January 17, 2013 at 3:52 pm #17632
In a world where the central banks are in a race to print more and more of their fiat currencies, it appears that the losers could be the governements that are acting responsibly.
Since the vast majority of developped economies are taking this same dangerous route, it appears that when the crash happens, it will be a momentous event that will have many losers (the debt holders), but that will be so big that it will require a complete reorganisation of the economic system. Until that moment, the governements who are overheating their printing presses, mainly the US, Europe and Japan, can benefit from this easy money to develop and upgrade their infrastructure (which they are not all doing equally). The governements that are trying to maintain a modicum of sanity in their public finances appear to be the potential losers of this story.
By acting responsibly, they see their currency rise, which is hurting their industrial base now, also in the long run, they will not have benefited of this easy money to invest when the crash comes. Since the crash will most certainly affect everybody, they could have denied their country of hard assets that could have been acquired on the cheap.
By writing this, I know that what I’m suggesting goes against all laws of equity, philosofical or economic, but it would not be the first time in human history that the virtous end up being the losers.January 21, 2013 at 10:23 pm #18027
JAMES K V.Participant
That is my concern too. One possible way around this is to allow – no, actually encourage – the printing and circulation of scrip, by local communities – as I’ll get to in a few paragraphs. Unlike gold-backed currencies, scrip is debt-free – it acts as a pure lubricant for transactions. An illuminating discussion about the difference between debt-based and debt-free money (scrip) can be found beginning on p.225 of Joseph P. Farrell’s “Babylon’s Banksters”. For reviews of Farrel’s book, go to amazon.com. I can forward key pages if you or anyone contacts me: firstname.lastname@example.org.
Farrell begins the discussion by drawing from work by C. Ellen Hodgson Brown. “Brown pints out something that most modern Americans do not know . . . most of the colonies printed their money – debt-free – and made loans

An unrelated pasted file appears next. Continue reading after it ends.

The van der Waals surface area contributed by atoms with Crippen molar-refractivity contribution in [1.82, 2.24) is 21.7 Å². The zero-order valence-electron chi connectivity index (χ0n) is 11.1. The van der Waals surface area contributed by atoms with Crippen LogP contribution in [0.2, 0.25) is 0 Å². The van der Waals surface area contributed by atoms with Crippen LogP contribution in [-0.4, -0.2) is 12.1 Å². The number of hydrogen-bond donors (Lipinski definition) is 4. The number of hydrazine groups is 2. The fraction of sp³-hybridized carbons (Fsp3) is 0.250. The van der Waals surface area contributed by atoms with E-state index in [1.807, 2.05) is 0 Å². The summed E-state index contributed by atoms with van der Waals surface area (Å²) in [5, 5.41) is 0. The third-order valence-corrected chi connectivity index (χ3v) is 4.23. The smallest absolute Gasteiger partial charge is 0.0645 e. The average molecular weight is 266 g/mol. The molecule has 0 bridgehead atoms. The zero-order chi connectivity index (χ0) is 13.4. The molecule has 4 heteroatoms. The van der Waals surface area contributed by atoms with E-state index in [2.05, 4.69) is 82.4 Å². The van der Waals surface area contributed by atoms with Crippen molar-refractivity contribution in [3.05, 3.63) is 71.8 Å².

to farmers and businessmen. The result was a booming economy and almost full employment. When Benjamin Franklin went to England prior to the revolution, he was asked about the source of this prosperity ‘by the directors of the Bank of England’, and Franklin responded that the colonies ‘issued paper money ‘in the proper proportion to the demands of trade and industry.’
Continuing: “But what was the ‘backing’ of this money? The colonies, however,had little silver or gold with which to back their issues of paper currency. With what, then, was it backed? The then famous minister in New England, Cotton Mather, made clear what the backing of this colonial scrip was by asking a pointed series of questions:
“Is a Bond or Bill of Exchange fr (one thousand pounds), other than paper? And yet it is not as valuable as so much silver or gold, supposing the security of payment is sufficient? (Italics->Now what is the security of your Paper-money less than the Credit of the whole Country?
Farrell: “As Brown notes, ‘Mather had redefined money. What it represented was not a sum of gold or silver. It was credit: ‘the credit of the whole country'”.
Farrell: ” . . . what Mather had really done is return to the very ancient conception of money prior to the rise of the international bankster class of bullion brokers in ancient times; what he had done was to return the idea of money as a credit bill against the surpluses of the state warehouse, and not (italics)-> an interest-bearing note of private issuance.”
From Brown: ” . . . when gold was the medium of exchange, money determined production rather than production determining the money supply. When gold was plentiful, things got produced. When it was scarce, men were out of work and people knew want. (italics)-> The virtue of government-issued paper scrip was that is could grow along with productivity, allowing potential to become real wealth.
My concern is for export-driven nations like New Zealand that, as you suggest, have been forced to engage in “competitive debasement” of their currencies. In the fall of 2010, Porter Stansberry (www.endofamerica.com) noted that there were already 23 alternative currencies – all legal – in circulation in the U.S. According to two clippings I cut from the Chicago – which I am still looking for – in localities where scrip is circulated, it is accepted by by local merchants. The local and state sales taxes are paid of with U.S. currency.
So long as scrip is circulated within a nation’s borders it is legal. As noted earlier, scrip is a pure “transactional lubricant” in that no debt arises from the transaction. In other words, there is no “frictional loss” when scrip-based transactions are involved.
Farrell (quoting Brown): “Needless to say, England’s banksters were not about to allow this situation to continue, allowing the colonists to gain prosperity without enriching their own parasitic coffers. Thus, the Bank of England parlayed its influence in Parliament to get the 1764 Currency Act passed, which made it illegal for the colonies to issue their own money. And predictably, as Franklin observed, a year later the streets of the colonies were filled with the unemployed and beggars.
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